Kindly note: This series is very much meant to be read in order. If you haven't yet read the previous book in this series, this review may contain spoilers about some of the events of that story.
Tyler has been held in jail for a week without seeing a judge. He's not sure why he was arrested in the first place since he had nothing to do with the fire at a jewelry store where he was dumpster diving. Fortunately, one of the guards recognizes what Tyler is and calls Powell, a lawyer who knows his way around the legal system for shifters. When Powell meets Tyler, his dragon instantly recognizes his destined mate. Fortunately for him, Tyler's feels the same, because you don't want to get on the wrong side of that young man.
“Dette to Society” brings the somewhat convoluted series about dragon shifters to a close, reuniting Leo with his brother, Tyler. We only learned that Leo had a brother who might still live in the previous book, Settling His Dette. Although he has had a very different upbringing by coyote parents who knew what he was, Tyler is still very much like his brother Leo. He's headstrong, fierce, and not to be underestimated despite his diminutive size.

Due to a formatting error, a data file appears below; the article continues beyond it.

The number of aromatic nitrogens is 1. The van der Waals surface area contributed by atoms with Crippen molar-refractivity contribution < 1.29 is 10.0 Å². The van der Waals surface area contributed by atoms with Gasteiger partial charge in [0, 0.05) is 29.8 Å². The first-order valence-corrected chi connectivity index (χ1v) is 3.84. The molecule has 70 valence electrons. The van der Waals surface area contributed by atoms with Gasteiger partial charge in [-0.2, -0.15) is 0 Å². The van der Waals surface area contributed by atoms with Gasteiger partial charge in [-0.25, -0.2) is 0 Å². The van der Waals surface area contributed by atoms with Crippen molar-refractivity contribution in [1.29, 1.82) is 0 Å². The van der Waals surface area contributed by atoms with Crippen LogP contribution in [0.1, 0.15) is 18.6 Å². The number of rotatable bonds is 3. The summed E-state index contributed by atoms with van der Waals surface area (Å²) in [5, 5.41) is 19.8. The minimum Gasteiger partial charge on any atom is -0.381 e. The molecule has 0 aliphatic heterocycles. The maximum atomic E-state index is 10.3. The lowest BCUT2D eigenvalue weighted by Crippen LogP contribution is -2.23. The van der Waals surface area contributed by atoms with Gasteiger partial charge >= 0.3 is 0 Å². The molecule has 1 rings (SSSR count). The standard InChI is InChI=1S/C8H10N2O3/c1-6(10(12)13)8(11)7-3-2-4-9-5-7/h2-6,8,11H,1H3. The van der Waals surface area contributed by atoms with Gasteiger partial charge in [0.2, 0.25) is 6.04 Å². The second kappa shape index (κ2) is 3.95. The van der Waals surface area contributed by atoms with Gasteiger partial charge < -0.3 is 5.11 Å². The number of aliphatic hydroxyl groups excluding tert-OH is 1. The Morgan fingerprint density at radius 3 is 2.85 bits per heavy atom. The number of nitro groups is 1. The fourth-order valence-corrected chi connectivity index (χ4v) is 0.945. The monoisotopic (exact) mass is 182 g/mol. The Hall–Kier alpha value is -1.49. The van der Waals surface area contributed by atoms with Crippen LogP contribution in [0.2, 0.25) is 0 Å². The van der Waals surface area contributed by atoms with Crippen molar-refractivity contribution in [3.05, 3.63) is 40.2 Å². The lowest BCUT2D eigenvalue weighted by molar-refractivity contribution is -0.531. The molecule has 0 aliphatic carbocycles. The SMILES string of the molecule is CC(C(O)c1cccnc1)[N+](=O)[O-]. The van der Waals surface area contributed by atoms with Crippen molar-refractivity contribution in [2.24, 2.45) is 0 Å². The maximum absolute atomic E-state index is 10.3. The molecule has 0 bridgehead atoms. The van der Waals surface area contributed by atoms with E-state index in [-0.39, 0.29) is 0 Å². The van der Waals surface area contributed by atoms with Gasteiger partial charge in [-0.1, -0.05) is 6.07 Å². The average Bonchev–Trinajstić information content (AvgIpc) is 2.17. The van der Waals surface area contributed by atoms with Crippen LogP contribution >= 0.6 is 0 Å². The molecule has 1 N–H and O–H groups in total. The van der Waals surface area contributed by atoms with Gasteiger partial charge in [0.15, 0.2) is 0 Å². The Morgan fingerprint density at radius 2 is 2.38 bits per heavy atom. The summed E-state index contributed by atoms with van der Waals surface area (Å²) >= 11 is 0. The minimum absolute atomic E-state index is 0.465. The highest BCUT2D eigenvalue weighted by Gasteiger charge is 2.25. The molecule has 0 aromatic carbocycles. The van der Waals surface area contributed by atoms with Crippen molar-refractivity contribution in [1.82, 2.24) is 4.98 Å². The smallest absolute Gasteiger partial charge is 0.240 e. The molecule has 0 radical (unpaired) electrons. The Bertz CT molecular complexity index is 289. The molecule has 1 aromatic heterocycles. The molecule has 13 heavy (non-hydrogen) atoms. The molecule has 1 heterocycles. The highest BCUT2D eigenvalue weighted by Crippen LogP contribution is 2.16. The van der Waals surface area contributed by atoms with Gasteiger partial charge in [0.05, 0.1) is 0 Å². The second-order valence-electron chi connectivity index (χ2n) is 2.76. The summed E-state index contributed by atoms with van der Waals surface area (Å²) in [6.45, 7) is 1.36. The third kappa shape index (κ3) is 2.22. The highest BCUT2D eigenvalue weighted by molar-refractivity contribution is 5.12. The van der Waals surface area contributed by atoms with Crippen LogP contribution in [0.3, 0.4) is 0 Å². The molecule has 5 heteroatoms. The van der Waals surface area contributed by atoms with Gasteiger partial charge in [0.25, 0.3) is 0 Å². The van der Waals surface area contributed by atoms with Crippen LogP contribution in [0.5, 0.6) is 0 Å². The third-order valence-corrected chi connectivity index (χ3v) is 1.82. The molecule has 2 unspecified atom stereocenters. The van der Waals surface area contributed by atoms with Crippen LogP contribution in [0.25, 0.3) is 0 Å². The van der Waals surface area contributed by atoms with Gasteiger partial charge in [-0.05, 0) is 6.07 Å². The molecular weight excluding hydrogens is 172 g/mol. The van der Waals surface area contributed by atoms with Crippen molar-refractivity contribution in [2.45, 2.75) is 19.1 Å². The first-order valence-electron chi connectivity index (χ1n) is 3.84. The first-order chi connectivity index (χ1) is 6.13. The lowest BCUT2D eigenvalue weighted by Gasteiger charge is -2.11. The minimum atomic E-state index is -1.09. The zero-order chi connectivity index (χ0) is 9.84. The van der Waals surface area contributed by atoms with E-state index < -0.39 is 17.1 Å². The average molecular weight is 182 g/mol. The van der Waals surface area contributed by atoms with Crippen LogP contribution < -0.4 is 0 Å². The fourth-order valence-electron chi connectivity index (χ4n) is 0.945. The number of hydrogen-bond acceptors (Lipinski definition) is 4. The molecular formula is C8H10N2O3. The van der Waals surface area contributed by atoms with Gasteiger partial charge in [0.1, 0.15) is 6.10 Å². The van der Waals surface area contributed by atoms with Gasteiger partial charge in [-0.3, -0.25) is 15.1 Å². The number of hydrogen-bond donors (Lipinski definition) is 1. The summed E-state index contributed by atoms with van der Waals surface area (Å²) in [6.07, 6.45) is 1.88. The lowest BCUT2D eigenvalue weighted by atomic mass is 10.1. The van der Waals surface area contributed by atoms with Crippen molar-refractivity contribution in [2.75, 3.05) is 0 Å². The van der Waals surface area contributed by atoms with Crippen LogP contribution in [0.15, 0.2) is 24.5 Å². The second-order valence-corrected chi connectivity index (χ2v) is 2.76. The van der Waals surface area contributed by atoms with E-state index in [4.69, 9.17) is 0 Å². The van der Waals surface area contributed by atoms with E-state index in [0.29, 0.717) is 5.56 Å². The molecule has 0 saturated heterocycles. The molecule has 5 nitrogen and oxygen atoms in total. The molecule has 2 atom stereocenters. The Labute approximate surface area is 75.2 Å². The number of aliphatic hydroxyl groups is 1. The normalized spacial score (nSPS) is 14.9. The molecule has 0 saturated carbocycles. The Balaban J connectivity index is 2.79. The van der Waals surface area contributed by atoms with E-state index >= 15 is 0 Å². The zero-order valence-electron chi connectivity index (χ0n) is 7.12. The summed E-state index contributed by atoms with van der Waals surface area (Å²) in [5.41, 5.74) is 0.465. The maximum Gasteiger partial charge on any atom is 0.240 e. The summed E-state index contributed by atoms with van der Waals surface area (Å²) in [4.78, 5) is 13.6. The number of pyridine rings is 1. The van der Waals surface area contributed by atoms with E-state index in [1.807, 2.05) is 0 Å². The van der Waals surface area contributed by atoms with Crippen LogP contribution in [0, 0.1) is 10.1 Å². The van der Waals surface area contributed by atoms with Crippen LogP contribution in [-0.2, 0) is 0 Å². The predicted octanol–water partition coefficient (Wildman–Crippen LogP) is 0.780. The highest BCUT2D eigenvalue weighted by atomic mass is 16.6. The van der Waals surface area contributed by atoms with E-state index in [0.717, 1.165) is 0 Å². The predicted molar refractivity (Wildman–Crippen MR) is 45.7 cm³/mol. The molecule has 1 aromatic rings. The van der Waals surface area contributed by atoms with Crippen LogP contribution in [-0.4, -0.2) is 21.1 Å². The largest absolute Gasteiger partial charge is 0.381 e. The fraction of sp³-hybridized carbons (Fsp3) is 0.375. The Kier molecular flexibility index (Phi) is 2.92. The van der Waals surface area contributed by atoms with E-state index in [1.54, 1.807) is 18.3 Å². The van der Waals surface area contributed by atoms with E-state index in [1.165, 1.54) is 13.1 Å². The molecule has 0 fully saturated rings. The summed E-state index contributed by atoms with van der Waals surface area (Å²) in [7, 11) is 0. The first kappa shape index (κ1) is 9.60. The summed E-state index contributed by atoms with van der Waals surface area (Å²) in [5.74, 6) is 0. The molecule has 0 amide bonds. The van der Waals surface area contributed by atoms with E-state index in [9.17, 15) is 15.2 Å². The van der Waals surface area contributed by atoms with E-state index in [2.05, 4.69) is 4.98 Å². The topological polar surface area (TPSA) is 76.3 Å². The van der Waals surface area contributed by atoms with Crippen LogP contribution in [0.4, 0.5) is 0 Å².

Powell was one of the drakes that engineered the fire at Leo's flower shop in the first story, a move that ended up putting Leo in Hallr's path. Powell is now a reformed character and determined to do right by Tyler. It's not like the young man will let Powell get away with anything.
This has been a cute series of sweet romances. There's been a feminist theme running through the books, even though they involve male pregnancy. Dettes were highly prized and sought after since they were the only means drakes had to reproduce. Yet the drakes ended up treating dettes as property to be bought and sold, with no regard for their happiness. But unhappy dettes don't produce viable eggs, so the dragons fell into a severe decline. This final volume seems to set up a couple of situations where that point could be driven home, but it never quite gets there.
“Dette to Society” is available from Amazon.